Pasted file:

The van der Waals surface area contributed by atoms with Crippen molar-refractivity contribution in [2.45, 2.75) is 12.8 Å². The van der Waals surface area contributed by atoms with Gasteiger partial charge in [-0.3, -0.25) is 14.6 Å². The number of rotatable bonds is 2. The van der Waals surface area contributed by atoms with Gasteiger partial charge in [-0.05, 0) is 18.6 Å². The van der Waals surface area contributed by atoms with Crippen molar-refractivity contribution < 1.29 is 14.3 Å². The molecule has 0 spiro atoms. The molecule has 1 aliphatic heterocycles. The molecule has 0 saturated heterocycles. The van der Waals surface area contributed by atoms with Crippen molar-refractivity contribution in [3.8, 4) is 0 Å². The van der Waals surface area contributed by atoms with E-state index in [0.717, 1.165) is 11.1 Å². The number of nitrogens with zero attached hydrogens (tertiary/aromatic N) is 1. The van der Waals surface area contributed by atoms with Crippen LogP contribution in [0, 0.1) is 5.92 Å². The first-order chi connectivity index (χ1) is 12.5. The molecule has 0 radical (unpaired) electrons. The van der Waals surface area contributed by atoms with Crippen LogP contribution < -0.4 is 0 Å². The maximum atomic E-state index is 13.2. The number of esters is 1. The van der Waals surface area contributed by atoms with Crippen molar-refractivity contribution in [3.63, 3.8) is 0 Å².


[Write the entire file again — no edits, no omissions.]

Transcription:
The van der Waals surface area contributed by atoms with Crippen molar-refractivity contribution in [2.45, 2.75) is 12.8 Å². The van der Waals surface area contributed by atoms with Gasteiger partial charge in [-0.3, -0.25) is 14.6 Å². The number of rotatable bonds is 2. The van der Waals surface area contributed by atoms with Gasteiger partial charge in [-0.05, 0) is 18.6 Å². The van der Waals surface area contributed by atoms with Crippen molar-refractivity contribution < 1.29 is 14.3 Å². The molecule has 0 spiro atoms. The molecule has 1 aliphatic heterocycles. The molecule has 0 saturated heterocycles. The van der Waals surface area contributed by atoms with Crippen molar-refractivity contribution in [3.8, 4) is 0 Å². The van der Waals surface area contributed by atoms with E-state index in [0.717, 1.165) is 11.1 Å². The number of nitrogens with zero attached hydrogens (tertiary/aromatic N) is 1. The van der Waals surface area contributed by atoms with Crippen LogP contribution in [0, 0.1) is 5.92 Å². The first-order chi connectivity index (χ1) is 12.5. The molecule has 0 radical (unpaired) electrons. The van der Waals surface area contributed by atoms with Crippen LogP contribution < -0.4 is 0 Å². The maximum atomic E-state index is 13.2. The number of esters is 1. The van der Waals surface area contributed by atoms with Crippen molar-refractivity contribution in [3.63, 3.8) is 0 Å².